Oceanic crossings are not an evolutionary subplot. They are central to the story. They explain the evolution of monkeys, elephants, kangaroos, rodents, lemurs – and us. And they show that evolution is not always driven by ordinary, everyday processes but also by bizarrely improbable events.
One of Darwin’s great insights was the idea that everyday events – small mutations, predation, competition – could slowly change species, given time. But over millions or billions of years, rare, low-probability, high-impact events – “black swan” events – also happen.
Some are immensely destructive, like asteroid impacts, volcanic eruptions and ice ages – or viruses jumping hosts. But others are creative, like genome duplications, gene transfer between multicellular species – and rafting.
The role rafting played in our history shows how much evolution comes down to chance. Had anything gone differently – the weather was bad, the seas rough, the raft washed up on a desert island, hungry predators waited on the beach, no males aboard – colonisation would have failed. No monkeys, no apes – no humans.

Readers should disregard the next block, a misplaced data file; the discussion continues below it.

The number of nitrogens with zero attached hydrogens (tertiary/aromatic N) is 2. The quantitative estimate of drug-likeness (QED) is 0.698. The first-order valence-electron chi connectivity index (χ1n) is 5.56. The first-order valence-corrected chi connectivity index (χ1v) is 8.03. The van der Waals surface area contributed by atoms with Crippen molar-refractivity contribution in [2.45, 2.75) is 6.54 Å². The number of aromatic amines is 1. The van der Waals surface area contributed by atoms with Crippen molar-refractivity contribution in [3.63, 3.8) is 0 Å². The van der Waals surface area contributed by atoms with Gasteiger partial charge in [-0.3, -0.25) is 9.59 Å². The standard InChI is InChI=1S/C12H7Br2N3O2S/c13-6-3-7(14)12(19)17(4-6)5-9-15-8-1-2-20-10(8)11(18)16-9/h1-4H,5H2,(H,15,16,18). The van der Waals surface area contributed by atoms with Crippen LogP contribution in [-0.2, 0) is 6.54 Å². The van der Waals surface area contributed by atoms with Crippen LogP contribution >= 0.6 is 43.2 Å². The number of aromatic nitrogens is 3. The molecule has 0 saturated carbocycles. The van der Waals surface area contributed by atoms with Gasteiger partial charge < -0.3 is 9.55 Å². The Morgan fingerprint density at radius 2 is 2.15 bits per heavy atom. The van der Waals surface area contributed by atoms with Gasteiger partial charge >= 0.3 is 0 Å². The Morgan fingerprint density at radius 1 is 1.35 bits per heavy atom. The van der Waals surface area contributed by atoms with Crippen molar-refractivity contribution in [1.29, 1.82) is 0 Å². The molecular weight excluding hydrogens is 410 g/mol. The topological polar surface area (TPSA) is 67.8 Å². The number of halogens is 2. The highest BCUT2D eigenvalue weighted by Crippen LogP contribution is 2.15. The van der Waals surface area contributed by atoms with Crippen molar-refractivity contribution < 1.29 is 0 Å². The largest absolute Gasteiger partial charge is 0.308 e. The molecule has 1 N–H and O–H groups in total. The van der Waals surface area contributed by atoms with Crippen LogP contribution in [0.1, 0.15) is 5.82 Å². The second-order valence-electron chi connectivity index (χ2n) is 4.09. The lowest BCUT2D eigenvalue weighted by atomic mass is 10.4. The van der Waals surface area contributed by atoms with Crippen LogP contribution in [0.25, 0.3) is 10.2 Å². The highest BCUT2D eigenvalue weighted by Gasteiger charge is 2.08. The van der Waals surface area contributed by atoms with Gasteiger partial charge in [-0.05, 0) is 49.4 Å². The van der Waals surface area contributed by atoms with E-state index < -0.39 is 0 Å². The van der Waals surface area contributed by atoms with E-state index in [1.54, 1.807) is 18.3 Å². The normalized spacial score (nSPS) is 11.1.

It seems our ancestors beat odds that make Powerball lotteries seem like a safe bet. Had anything had gone differently, the evolution of life might look rather different than it does. At a minimum, we would not be here to wonder about it.
Nicholas R Longrich is a Senior Lecturer in Evolutionary Biology and Paleontology at the University of Bath.
This article first appeared on The Conversation.